• 25. Pearson and Biometry[The lack of progress in biology is] largely owing to acertain prevalence of almost metaphysical speculationas to the causes of heredity, which have usurped theplace of that careful collection and elaborateexperiment by which alone sufficient data might havebeen accumulated, with a view to ultimatelynarrowing and specialising the circumstances underwhich correlation was measured.Pearson, “Mathematical Contributions to the Theory of Evolution.III. Regression, Heredity, and Panmixia” (1896), p. 255
  • 26. Weldon on StatisticsIf we want to make a statement about the stature ofEnglishmen, we must find a way of describing ourwhole experience; we must find some simple way ofdescribing our whole experience, so that we caneasily remember and communicate to others howmany men of any given height we find among athousand Englishmen. We must give up the attemptto replace our experiences by a simple average valueand try to describe the whole series of results ourobservation has yielded.Weldon, “Inheritance in Animals and Plants” (1906), p. 94
  • 27. Weldon on CauseProf. Weldon declared, with some expressions of reluctance andregret – due, as he was good enough to say, from an old pupilto the teacher whom he is about to denounce and demolish –that to attempt to say which of two or more correlated growthsis the cause of survival is unreasonable, and that when Isuggested, even as a matter for consideration, that a certaingerm-slaying quality in phagocytes accompanying a pigmentedskin, rather than the pigment itself in the skin, is the cause ofthe survival of dark-skinned people in malarial regions, I was“absolutely illogical.” “It is,” said Prof. Weldon, “impossiblelogically to separate these two correlated phenomena. Thecoloured skin is as much a cause of the survival of the dark manas is the germ-destroying property of his blood.”E. Ray Lankester, “Are Specific CharactersUseful? [letter]” Nature 54:1394 (1896), p. 245
  • 28. Pearson vs. WeldonOn the second point [causation], surelyProf. Lankester is entirely in the right? It is notsufficient to show that there is a correlation betweena certain frontal ratio and death-rate in order toassert that the frontal ratio is a cause of death-rate.Very probably it may be, but the definition is notlogically complete, or at any rate a definition of causehas been adopted which does not appear of muchutility to science.Pearson, “The Utility of Specific Characters [letter]”Nature 54:1403 (1896), pp. 460–461
  • 29. Weldon’s Crabbery
  • 30. Pearson & Weldon on ChancePearson:• Positivist role of science for the economy of thought• Statistics as a tool for simplification of data• Causation as precise mathematical law (think Newton)Weldon:• Science as the maximally complete description of nature• Statistics as a tool to capture all causal influences• Causation = correlation (and experiments sharpen ourcorrelations)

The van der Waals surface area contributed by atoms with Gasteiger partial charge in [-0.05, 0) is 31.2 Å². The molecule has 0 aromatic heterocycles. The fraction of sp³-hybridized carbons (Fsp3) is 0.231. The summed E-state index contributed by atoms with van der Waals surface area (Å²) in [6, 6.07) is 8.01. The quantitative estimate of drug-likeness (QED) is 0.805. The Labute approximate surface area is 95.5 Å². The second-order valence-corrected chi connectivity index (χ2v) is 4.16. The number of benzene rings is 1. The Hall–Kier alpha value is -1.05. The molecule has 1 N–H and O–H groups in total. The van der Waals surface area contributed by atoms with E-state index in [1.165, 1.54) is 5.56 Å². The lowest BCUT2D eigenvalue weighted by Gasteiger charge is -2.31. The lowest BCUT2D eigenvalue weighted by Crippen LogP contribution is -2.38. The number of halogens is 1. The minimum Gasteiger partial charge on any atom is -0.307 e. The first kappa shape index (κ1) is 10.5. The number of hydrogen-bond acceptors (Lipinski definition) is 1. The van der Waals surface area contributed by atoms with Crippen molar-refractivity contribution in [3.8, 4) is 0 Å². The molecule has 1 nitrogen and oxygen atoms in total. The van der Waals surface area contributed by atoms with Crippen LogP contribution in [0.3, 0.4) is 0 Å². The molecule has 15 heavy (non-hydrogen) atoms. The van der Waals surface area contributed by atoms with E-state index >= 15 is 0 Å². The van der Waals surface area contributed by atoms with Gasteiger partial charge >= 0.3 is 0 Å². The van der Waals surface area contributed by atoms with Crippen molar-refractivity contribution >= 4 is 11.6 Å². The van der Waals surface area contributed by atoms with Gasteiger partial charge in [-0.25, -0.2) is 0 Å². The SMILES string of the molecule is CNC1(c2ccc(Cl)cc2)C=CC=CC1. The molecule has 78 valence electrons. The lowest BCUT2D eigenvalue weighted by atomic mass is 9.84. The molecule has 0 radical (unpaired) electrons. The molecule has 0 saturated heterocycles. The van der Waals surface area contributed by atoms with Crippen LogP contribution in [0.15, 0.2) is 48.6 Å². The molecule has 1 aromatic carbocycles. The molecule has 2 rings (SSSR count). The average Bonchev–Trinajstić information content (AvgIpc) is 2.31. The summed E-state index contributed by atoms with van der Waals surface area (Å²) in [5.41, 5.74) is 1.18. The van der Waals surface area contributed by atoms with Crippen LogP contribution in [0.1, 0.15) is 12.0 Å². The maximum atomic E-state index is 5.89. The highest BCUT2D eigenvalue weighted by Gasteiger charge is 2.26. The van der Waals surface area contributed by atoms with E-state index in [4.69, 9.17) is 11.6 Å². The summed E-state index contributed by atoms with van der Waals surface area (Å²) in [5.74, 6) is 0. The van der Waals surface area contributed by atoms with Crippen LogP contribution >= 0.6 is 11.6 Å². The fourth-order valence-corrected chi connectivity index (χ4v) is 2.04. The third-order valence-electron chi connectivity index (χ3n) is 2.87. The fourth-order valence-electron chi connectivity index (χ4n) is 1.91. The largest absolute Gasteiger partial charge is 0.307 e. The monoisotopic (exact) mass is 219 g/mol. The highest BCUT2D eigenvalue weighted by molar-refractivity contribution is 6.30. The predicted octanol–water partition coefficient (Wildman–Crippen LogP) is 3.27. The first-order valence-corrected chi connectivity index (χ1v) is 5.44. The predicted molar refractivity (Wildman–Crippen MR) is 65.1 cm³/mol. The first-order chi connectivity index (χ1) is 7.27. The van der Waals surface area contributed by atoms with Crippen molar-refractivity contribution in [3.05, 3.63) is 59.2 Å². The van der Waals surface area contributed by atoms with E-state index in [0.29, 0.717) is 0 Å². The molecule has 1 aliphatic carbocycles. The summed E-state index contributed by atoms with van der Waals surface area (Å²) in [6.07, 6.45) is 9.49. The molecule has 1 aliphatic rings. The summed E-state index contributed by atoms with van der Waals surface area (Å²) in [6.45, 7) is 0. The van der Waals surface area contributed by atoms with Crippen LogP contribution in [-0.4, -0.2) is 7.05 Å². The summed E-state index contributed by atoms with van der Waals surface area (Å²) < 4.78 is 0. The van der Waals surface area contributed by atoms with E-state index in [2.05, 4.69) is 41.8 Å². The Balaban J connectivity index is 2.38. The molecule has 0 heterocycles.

• 31. What’s the Driving Question?
  • 32. What’s the Driving Question?What is the relationship between statistical scientific theoriesand the processes those theories intend to describe?
  • 33. What’s the Driving Question?What is the relationship between statistical scientific theoriesand the processes those theories intend to describe?• Pearson: acausal, anti-realist view of biological theories
  • 34. What’s the Driving Question?What is the relationship between statistical scientific theoriesand the processes those theories intend to describe?• Pearson: acausal, anti-realist view of biological theories• Weldon: statistical theories as causal descriptions of theworld
  • 35. Speculative Philosophical CodaThe “causalist/statisticalist debate” in the philosophy ofbiology:
  • 36. Speculative Philosophical CodaThe “causalist/statisticalist debate” in the philosophy ofbiology:• Causalist: Biological theories describe causal processes ofnatural selection and genetic drift
  • 37. Speculative Philosophical CodaThe “causalist/statisticalist debate” in the philosophy ofbiology:• Causalist: Biological theories describe causal processes ofnatural selection and genetic drift• Statisticalist: Biological theories are merely statisticalsummaries of genuinely causal individual-level events
  • 38. Speculative Philosophical CodaThe “causalist/statisticalist debate” in the philosophy ofbiology:• Causalist: Biological theories describe causal processes ofnatural selection and genetic drift (Hodge, Beatty, Finsen, Millstein,Stephens, Ramsey, Abrams, Otsuka, Turner, Allen, Lloyd)• Statisticalist: Biological theories are merely statisticalsummaries of genuinely causal individual-level events(Walsh, Matthen, Ariew, Lewens, Ernst, Krimbas, Brunnander)
  • 39. Speculative Philosophical CodaPearson and Weldon’s question: What is the relationshipbetween statistical scientific theories and the processes thosetheories intend to describe?
  • 40. Speculative Philosophical CodaPearson and Weldon’s question: What is the relationshipbetween statistical scientific theories and the processes thosetheories intend to describe?Causalist/statisticalist question: The same?
  • 41. Speculative Philosophical CodaPearson and Weldon’s question: What is the relationshipbetween statistical scientific theories and the processes thosetheories intend to describe?Causalist/statisticalist question: The same?Odd case: historical case responds better to contemporaryquestions than to historical questions?
  • 42. ..ευχαριστώ!charles@charlespence.net